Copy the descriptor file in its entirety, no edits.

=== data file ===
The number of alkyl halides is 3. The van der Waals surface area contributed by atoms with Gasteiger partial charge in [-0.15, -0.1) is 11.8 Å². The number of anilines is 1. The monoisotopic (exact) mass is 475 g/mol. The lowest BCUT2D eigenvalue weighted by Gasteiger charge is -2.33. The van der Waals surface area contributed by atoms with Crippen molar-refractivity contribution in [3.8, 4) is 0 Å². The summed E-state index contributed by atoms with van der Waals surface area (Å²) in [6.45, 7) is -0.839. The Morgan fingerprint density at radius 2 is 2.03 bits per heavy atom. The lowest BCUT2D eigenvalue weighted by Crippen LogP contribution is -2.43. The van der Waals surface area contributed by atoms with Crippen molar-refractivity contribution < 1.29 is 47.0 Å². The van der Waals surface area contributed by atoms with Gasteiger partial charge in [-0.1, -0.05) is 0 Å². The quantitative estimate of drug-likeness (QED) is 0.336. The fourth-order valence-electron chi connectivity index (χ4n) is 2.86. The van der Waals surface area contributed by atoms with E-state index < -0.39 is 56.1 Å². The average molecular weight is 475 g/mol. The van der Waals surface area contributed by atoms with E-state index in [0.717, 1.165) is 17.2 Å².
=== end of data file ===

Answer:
The number of alkyl halides is 3. The van der Waals surface area contributed by atoms with Gasteiger partial charge in [-0.15, -0.1) is 11.8 Å². The number of anilines is 1. The monoisotopic (exact) mass is 475 g/mol. The lowest BCUT2D eigenvalue weighted by Gasteiger charge is -2.33. The van der Waals surface area contributed by atoms with Crippen molar-refractivity contribution in [3.8, 4) is 0 Å². The summed E-state index contributed by atoms with van der Waals surface area (Å²) in [6.45, 7) is -0.839. The Morgan fingerprint density at radius 2 is 2.03 bits per heavy atom. The lowest BCUT2D eigenvalue weighted by Crippen LogP contribution is -2.43. The van der Waals surface area contributed by atoms with Crippen molar-refractivity contribution < 1.29 is 47.0 Å². The van der Waals surface area contributed by atoms with Gasteiger partial charge in [-0.1, -0.05) is 0 Å². The quantitative estimate of drug-likeness (QED) is 0.336. The fourth-order valence-electron chi connectivity index (χ4n) is 2.86. The van der Waals surface area contributed by atoms with E-state index < -0.39 is 56.1 Å². The average molecular weight is 475 g/mol. The van der Waals surface area contributed by atoms with E-state index in [0.717, 1.165) is 17.2 Å².